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Home / Browse / Time Period / Post-Reconstruction through the Gilded Age (1875 - 1900) / Choctaw Freight Terminal
The Choctaw Freight Terminal served the Choctaw and Memphis Railroad Company (originally the Memphis and Little Rock Railroad) as a hub for the transportation of goods to and from Little Rock (Pulaski County). Located in the eastern part of the city, it was covered over by a superstructure in the 1960s and then razed in 2001 to make way for the construction of the William J. Clinton Presidential Center and Park. At the time of its demolition, it was the last surviving example of a traditional two-story brick freight station in Arkansas.
When the Choctaw and Memphis Railroad Company began freight and passenger service from Little Rock to Memphis, Tennessee, in 1899, a depot for passengers stood on the Little Rock side of the Arkansas River, but the freight depot was at the former yard in North Little Rock (Pulaski County). On October 28, 1899, C. W. Clark of Malvern (Hot Spring County) got the contract to build the freight station on the south side of the river. Chief Engineer F. A. Molitor had selected future Arkansas governor George Washington Donaghey to design a section house near Shawnee, Oklahoma. Molitor was so pleased with Donaghey’s work that he made him a subcontractor for the construction of many of the structures, water tanks, and bridges along the Choctaw, Oklahoma and Gulf Railroad (as the railroad was later renamed). This included the Choctaw Freight Terminal in Little Rock.
The Choctaw terminal was the “flagship” station for the railroad and an important regional railroad headquarters in Little Rock. The freight terminal—positioned on a north-south axis with a long, covered loading area on the east side and a smaller covered loading area on the west—dominated the landscape. The building was a rectilinear plan, approximately forty feet by 215 feet. This turn-of-the-century railroad depot was said to be a fine example of railroad architecture due to its interior beams (massive timbers more common to railroad truss bridges) and distinctive brick work, including Gothic arches and Florentine patterns over the doorways and windows. Many of the bricklayers and stone masons were former slaves who hand-trimmed the wedge-shaped bricks of various sizes for the many arches over the entrances.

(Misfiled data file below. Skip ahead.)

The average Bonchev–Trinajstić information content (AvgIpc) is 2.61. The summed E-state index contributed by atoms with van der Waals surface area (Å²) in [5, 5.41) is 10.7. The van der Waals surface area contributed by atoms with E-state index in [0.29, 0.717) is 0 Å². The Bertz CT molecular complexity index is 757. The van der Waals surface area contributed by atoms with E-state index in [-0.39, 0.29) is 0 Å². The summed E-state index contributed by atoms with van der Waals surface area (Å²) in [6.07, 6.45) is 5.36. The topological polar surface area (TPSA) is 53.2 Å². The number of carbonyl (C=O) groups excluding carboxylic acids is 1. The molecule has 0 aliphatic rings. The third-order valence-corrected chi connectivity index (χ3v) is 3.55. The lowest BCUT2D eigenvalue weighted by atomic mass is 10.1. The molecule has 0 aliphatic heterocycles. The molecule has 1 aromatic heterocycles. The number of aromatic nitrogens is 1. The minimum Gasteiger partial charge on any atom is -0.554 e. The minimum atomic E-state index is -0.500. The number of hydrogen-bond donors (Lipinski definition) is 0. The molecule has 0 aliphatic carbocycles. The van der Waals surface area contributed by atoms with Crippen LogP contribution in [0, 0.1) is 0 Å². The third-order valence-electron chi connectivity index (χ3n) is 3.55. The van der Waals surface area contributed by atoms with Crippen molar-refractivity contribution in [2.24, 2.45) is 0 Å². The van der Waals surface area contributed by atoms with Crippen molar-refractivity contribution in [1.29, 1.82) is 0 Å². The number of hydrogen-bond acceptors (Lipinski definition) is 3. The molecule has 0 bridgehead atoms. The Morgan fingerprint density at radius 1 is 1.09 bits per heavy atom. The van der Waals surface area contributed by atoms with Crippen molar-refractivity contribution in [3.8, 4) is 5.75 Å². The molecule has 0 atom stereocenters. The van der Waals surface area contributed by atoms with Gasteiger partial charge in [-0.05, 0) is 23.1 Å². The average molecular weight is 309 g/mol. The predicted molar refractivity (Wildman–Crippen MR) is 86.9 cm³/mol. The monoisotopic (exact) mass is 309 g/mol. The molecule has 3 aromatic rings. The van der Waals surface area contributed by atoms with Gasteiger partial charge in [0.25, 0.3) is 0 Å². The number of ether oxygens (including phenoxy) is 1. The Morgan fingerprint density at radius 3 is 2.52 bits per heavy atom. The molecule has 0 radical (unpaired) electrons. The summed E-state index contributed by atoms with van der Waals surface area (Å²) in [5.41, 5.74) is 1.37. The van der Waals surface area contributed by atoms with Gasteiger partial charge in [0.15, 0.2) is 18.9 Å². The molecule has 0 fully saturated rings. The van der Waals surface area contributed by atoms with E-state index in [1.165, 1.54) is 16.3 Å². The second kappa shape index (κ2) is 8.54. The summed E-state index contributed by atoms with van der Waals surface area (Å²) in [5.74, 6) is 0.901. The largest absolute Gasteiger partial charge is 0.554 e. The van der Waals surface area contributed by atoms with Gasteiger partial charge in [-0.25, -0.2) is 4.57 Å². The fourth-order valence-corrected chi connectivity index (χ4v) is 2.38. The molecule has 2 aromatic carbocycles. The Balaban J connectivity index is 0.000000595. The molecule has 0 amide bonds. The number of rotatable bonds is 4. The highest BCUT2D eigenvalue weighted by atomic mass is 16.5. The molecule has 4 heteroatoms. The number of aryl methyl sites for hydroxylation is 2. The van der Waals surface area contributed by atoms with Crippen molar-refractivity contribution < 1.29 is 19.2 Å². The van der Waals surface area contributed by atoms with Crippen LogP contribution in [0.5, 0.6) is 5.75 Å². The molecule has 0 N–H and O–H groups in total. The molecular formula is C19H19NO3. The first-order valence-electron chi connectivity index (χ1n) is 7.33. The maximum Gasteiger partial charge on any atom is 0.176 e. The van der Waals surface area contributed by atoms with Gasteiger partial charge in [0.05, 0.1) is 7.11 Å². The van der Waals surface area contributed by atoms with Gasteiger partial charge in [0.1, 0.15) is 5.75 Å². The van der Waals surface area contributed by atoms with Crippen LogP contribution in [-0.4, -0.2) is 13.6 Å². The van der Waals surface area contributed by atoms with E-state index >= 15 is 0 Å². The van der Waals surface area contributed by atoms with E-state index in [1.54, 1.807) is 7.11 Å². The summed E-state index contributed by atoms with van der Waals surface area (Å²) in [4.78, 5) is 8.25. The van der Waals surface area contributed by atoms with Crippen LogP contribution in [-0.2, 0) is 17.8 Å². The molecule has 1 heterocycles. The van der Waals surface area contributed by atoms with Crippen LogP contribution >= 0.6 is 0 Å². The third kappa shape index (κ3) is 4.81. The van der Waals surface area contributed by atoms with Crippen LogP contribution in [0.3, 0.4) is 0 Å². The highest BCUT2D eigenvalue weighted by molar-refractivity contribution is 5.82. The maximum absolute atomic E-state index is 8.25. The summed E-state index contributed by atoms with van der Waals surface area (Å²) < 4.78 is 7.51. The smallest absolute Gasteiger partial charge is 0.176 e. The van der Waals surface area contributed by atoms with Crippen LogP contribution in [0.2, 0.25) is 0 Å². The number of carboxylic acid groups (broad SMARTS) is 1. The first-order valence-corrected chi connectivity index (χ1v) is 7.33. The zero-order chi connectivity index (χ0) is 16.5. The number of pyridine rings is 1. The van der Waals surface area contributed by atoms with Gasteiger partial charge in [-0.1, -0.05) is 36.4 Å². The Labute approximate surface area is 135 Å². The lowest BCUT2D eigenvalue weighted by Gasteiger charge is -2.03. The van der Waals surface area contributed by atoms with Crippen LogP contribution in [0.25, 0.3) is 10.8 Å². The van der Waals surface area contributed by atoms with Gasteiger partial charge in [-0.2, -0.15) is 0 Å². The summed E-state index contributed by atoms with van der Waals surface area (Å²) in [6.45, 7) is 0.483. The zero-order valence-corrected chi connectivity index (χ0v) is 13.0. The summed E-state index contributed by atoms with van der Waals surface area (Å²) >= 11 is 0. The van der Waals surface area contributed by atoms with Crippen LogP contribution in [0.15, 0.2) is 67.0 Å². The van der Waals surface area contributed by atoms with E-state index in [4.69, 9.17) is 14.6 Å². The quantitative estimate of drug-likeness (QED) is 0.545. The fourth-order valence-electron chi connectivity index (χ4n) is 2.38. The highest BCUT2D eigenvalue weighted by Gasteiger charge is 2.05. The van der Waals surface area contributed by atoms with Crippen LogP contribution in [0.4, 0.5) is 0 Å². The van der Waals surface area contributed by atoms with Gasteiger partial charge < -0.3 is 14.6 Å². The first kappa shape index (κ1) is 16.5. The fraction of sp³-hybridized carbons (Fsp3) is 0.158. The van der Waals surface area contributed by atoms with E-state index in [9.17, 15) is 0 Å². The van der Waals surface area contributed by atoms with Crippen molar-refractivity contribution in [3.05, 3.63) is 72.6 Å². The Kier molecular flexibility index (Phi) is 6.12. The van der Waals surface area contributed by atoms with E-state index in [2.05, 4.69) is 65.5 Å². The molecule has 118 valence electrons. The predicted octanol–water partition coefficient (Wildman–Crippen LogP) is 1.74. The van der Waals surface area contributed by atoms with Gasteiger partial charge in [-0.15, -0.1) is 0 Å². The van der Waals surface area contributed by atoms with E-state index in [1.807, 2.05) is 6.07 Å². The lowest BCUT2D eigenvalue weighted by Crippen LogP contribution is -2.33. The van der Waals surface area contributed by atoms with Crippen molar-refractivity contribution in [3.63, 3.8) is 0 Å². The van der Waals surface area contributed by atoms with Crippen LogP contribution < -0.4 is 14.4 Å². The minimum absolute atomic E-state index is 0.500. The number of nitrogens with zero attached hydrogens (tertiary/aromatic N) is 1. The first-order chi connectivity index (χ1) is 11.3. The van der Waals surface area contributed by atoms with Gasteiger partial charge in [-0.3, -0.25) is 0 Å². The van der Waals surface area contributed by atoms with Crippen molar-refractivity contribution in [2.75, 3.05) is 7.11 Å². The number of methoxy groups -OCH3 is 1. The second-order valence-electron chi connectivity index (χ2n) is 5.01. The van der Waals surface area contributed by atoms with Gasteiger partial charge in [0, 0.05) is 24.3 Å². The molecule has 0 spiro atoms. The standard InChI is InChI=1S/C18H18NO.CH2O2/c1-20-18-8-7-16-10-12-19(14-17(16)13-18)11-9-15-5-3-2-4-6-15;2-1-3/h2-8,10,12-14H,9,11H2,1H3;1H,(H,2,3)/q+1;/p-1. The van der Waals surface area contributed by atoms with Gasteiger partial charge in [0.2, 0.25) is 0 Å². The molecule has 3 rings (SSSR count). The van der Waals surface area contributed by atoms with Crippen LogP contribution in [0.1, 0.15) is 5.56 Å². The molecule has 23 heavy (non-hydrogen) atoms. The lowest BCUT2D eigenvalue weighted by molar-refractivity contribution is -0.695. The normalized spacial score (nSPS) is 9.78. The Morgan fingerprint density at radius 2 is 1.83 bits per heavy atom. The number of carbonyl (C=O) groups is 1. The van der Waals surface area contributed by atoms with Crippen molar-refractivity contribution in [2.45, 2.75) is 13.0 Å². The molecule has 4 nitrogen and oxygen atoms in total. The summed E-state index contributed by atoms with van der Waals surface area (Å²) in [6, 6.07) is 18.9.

Freight traffic began at the new building on April 9, 1900. This was facilitated by the completion of the bridge now known as the Rock Island Bridge across the Arkansas River in December 1899. This joined the railroad freight yard to the new Choctaw freight terminal building and freight yard. This bridge connected both sides of the Arkansas River and ensured the success of the Choctaw, Oklahoma, and Gulf Railroad.
The Choctaw freight terminal was on East Second Street just east of the Choctaw passenger station and the Choctaw general offices (the former Alexander George house). The Choctaw also maintained a separate downtown ticket office at 102 ½ West Markham. The local officers were H. E. Yarnall; J. W. McLoud, general solicitor; J. M. Moore, counsel; Sidney J. Hayden, auditor; Henry Wood, general manager; F. A. Molitor, chief engineer; H. H. Harris, general superintendent; S. H. Barnes, trainmaster; James F. Holden; H. W. Morrison, general freight agent; and Charles H. Welsh, master mechanic.
In 1911, the railroad opened a larger freight station in Little Rock, and for the next fifty years, the building was leased to a variety of businesses and used as a warehouse or for equipment storage. In 1962, the May Supply Company, which had purchased the building the previous year, added a superstructure over the freight depot to meet the company’s expanding need for space. This structure provided a cocoon that helped preserve the old freight station from the elements. Hidden away, the station was soon forgotten, coming to the attention of preservationists again only in 2001, when the construction of the William J. Clinton Presidential Center and Park threatened the historic structure. Preservationists across the country, including the National Trust for Historic Preservation, tried to convince officials with the City of Little Rock and the Clinton Library Foundation to alter their plans and save the structure. However, on November 21, 2001, the station was demolished.
The red-brick passenger terminal still stands on the grounds of the William J. Clinton Presidential Center and Park. It is used as office and classroom space by the Clinton Foundation and the Clinton School of Public Service.
For additional information:“Choctaw Terminal.” Trainweb.org. http://www.trainweb.org/choctawterminal/ (accessed November 13, 2012).
Crouch, Elisa. “1899 Depot Razed by Time Judge Gets Filing to Save It.” Arkansas Democrat-Gazette, November 22, 2001, pp. 1A, 23A.
“Little Rock Train Station May Be Railroaded for Clinton Library.” Preservation. http://www.preservationnation.org/magazine/911/little-rock-train-station-may.html (accessed November 13, 2012).
Shue, Jerry L., Sr. “A Little Choctaw (Railroad) History.” Pulaski County Historical Review 61 (Fall 2013): 89–91.
Jerry L. Shue Sr.North Little Rock, Arkansas
Last Updated 1/22/2014
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